HISTORY OF THE BIOCHARACTERISTIC THEORY OF MEDICINE
Across the ancient silk road cultures a common theory of medicine arose starting in 384 B.C. A hallmark of this theory is the assessment and treatment of disease using biocharacteristics (hot, cold, wetness, dryness, fluid thickness, thinness, etc.) Under this system, diet, herbs, and lifestyle changes were uniquely fitted to oppose imbalanced characteristics ( for example, a cooling herb used to treat hot inflammation, or heating herbs to treat the common cold). The result was a rich, but user-friendly system of wellness for physicians & lay people to alleviate disease, improve quality of life, and harmonize their body using natural substances from their environment.
The biocharacteristics theory of medicine was widely popular, and adopted in different forms by nearly all silk road cultures from Europe to China. It dominated medical practice for nearly 1,800 years lasting until the 1500s A.D when it was abruptly abandoned due to advancements in biochemistry. It was known as Ayurveda in India, Unani Tibb in the Middle East, and Greek Medicine in Europe.
Cultural Exchange Along the Silk RoadTraders, military, creatives and diplomats traveled the Silk Road from China, India, the Middle East, and through to Venice and Europe. They brought with them much more than trade supplies. They also carried religious beliefs, language and, especially relevant to us, ideas around medicine. (Yoeli-Tlalim, R, 2019). It has been found that the cultural exchanges that occurred along the Silk Road were much greater, and much wider-reaching, than we may have imagined. (Yoeli-Tlalim, R, 2019)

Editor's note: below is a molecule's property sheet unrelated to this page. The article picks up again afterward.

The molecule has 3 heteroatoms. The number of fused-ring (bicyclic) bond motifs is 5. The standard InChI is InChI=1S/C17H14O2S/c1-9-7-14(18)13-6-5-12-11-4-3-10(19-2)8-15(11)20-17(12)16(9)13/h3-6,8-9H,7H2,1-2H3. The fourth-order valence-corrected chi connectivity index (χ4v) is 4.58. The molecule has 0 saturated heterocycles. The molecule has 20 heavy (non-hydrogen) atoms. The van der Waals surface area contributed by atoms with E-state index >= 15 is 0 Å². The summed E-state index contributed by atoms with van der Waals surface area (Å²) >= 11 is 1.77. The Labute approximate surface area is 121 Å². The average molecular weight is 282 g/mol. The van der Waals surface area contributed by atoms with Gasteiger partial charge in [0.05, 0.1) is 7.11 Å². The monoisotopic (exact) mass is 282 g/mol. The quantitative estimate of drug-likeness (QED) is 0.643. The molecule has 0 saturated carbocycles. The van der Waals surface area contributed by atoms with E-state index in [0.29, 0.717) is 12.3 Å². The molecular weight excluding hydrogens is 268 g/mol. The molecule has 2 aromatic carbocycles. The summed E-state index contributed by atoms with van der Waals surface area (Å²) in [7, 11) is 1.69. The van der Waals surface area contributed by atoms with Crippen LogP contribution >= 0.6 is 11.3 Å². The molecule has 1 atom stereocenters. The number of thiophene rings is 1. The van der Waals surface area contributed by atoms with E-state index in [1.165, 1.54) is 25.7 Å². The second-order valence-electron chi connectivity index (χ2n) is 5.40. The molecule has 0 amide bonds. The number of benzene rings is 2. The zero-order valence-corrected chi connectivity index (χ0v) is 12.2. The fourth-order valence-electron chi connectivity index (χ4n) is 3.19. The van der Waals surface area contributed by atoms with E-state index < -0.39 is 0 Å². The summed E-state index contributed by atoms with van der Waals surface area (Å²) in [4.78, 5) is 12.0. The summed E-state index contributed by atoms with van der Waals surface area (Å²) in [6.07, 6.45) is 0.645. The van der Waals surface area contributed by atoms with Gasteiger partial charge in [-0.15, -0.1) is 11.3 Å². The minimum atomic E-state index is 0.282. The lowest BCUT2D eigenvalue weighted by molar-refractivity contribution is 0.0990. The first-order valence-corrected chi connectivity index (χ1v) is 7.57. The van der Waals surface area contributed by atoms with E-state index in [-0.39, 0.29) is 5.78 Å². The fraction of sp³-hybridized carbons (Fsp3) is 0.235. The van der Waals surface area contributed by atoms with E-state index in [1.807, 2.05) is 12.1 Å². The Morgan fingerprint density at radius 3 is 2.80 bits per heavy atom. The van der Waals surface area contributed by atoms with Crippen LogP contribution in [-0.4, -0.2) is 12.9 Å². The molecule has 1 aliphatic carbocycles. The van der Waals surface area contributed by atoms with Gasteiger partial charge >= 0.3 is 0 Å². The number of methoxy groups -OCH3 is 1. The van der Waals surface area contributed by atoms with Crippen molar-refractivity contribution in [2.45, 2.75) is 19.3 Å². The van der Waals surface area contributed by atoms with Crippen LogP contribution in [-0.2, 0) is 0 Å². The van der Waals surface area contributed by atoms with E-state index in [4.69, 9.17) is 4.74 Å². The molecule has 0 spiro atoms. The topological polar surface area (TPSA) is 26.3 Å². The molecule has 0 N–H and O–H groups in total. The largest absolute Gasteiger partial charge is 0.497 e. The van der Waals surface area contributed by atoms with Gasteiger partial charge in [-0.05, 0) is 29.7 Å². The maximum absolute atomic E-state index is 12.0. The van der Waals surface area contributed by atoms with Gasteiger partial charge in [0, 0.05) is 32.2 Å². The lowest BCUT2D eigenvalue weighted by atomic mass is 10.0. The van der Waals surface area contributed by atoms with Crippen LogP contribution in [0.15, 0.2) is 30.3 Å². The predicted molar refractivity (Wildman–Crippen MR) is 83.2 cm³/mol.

During the second half of the first millennium, cross-cultural information sharing was more the norm than the exception. (Yoeli-Tlalim, R, 2019)
Similarities have been drawn between pillars of medical standards like 'The Canon of Medicine', written by Iranian Ibn Sina (anglicized as Avicenna) and the Tibetan Zla ba'i rgyal po (Medical Investigations of the Lunar King). (Yoeli-Tlalim, R, 2019; Zhen, Y, 2007).
Research into these similarities and the behavior of those moving along the Silk Road lead to the belief that medicine can be viewed as much more interconnected than we may have previously thought and warrants a re-evaluation of what constitutes the terms 'Eastern' and 'Western' when looking at medical systems of the time (Yoeli-Tlalim, R, 2019).
In the research, there is a growing preference for looking at the 'exchanges' rather than the 'cultures' to get a real idea of how knowledge was shared, beyond the community elites of the time (Yoeli-Tlalim, R, 2019).
Timeline, History & Main Innovators
Why Did the Model Fall Out of Favor?In western Europe, the rejection of biocharacteristic theory was a side-effect of rejection of the humors. Over time, excessive focus & promotion of humors in Greek medicine (and doshas in Ayurveda) caused these systems become identified as humoral theories, instead of biocharacteristic theories. In Greek medicine, the humors were considered to be substances bearing the biocharacteristics. When modern biochemistry failed to prove the existence of the humors as substances, it also threw out the theory of biocharacteristics. However, the theory of biocharacteristics has never been invalidated, and its long history of use down to the modern the day continues across many silk road cultures.
SummaryThe biocharacteristic theory of medicine was the dominant medical theory for thousands of years. As it developed, each culture innovated on the basic theory in unique ways. Although rejected by modern medicine, practitioners of Ayurveda, Unani Tibb, and Chinese medicine testify to its modern relevance. The biocharacteristics theory of medicine continues to be explored and developed. Its simple approach is inexpensive, and easy to learn and use.
The professional student of modern biocharacteristics theory can benefit from learning to apply innovations from all the cultures that contributed to it throughout its long & successful history of use.
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